Matching Words With Actions: The Next Act With Syria

With the High Holidays in our metaphorical rear view mirror and Sukkot already upon us, the change in atmospheric pressure, both literal and figurative, is very much apparent. Autumn is in the air.

Sukkot, in a physical sense, is far more demanding that Rosh Hashanah and Yom Kippur are. No matter how tiring or discomfiting fasting might be, it pales in comparison to hosting large holidays meals in a Sukkah. And yet the “heaviness” that drapes the High Holidays like a thick fog is gone, and it feels so good to be outside, enjoying the sensory pleasures of good food, and the sheer joy of being alive and with family and friends. Sukkot always feels like the reward that one attains after making it through the ardors of Rosh Hashanah and Yom Kippur.

Yes… but …

The truth is, of course, that the real work of Rosh Hashanah and Yom Kippur is just beginning, and Sukkot does not push it aside. As Stephen Stills once wrote so beautifully, “now begins the task…” All of the resolve that we felt so powerfully on the High Holidays must be translated into action, or the good intentions of our attempts at penitence and forgiveness will have been for naught. Fraudulent penitence -– i.e., a declared intention to change one’s ways when, in truth, there is little if any intention to actually do so -– renders the entire experience of the High Holidays not only meaningless, but actually offensive. The Talmud teaches us that God wants our hearts; our innermost selves. Words are the externals that declare intention. Deeds are what matters.

This is, of course, of greatest importance to us as individuals whose lives continue on their courses after the holidays. The easiest thing in the world, and by far the most likely to happen, is to slip back into familiar patterns of behavior, not necessarily because we want to, but because change is difficult and inconvenient. Good intentions are easy to come by. Following through on them is notoriously difficult. People change in a real and substantive way only when they make a conscious and sustained effort to change, and rarely is it a pain-free process. Often our change inconveniences others, particularly when it impacts a long-established lifestyle or pattern of behavior. Even if our change is, in a larger sense, a good thing, accomplishing it without causing damage is a challenge.

But the relationship between stated intentions and actual action is also an issue in the political realities of our world, particularly on issues that are of great concern to the Jewish community. Syria, pushed (allegedly) by Russia, declares its intention to rid itself of chemical weapons, and place its stockpile under international supervision. Every fiber of my being is skeptical about Syria’s intent to follow through on this, and I am equally cynical about Russia’s intentions as well. And now we are told that the new Iranian President wants to negotiate his way out of the crippling sanctions that Iran is under by limiting Iran’s push towards the acquisition of nuclear weapons.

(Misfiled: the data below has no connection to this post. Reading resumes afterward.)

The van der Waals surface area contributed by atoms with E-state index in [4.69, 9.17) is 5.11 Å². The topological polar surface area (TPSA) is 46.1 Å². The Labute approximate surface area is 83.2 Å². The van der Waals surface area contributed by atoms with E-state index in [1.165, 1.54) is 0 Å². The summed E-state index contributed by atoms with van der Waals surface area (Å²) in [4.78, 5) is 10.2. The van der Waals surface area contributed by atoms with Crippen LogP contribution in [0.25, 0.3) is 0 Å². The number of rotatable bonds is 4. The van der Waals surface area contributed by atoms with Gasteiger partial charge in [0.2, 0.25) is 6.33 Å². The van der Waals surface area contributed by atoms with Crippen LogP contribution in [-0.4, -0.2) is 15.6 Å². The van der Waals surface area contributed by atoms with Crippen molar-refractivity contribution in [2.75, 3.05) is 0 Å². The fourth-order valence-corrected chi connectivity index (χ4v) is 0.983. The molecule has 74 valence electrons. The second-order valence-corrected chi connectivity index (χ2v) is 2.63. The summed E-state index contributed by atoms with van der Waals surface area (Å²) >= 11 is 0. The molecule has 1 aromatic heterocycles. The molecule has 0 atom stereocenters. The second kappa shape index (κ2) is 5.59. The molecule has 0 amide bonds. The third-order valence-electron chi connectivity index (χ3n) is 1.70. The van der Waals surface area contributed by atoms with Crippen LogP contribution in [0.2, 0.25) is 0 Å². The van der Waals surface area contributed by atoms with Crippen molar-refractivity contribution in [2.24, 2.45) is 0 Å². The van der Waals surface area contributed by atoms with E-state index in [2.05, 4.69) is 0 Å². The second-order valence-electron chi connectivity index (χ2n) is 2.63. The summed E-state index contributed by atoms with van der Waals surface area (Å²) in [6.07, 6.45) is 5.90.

How does on gauge the seriousness of a nation’s intent to change when the stakes are so high? Iran has done absolutely nothing to make anyone believe that its word is to be taken seriously, particularly regarding its nuclear program. Its rulers have proven themselves to be repressive and cruel, and not beholden to any power or authority other than extremist clerics.

Should Israel– or the West as a whole– put any stock in the promises of a man who, when asked if he, in contradistinction to his immediate predecessor, believed that the Holocaust had indeed taken place, replied that he was not a historian, and it is not his place to judge whether or not something was a historical fact? How does one gauge the relationship between stated intentions and actions when the players are states, not individuals, and the actors involved are not beholden to truth as we know it?

The proof, in all of these instances, will ultimately be in the doing, and not the talking. Our job as individuals is to follow through to the best of our ability on the good intentions of Rosh Hashanah and Yom Kippur, and to improve our lives. And as we do that, we’d best keep a wary eye on those countries whose intentions and actions will not necessarily match up. It’s judgment time for them, too. I am hoping against hope that the Western world will be as demanding on them as we are called to be upon ourselves. I am not at all sure that that will indeed be the case.

About the Author
Rabbi Gerald C. Skolnik is the Rabbi Emeritus of the Forest Hills Jewish Center in Queens.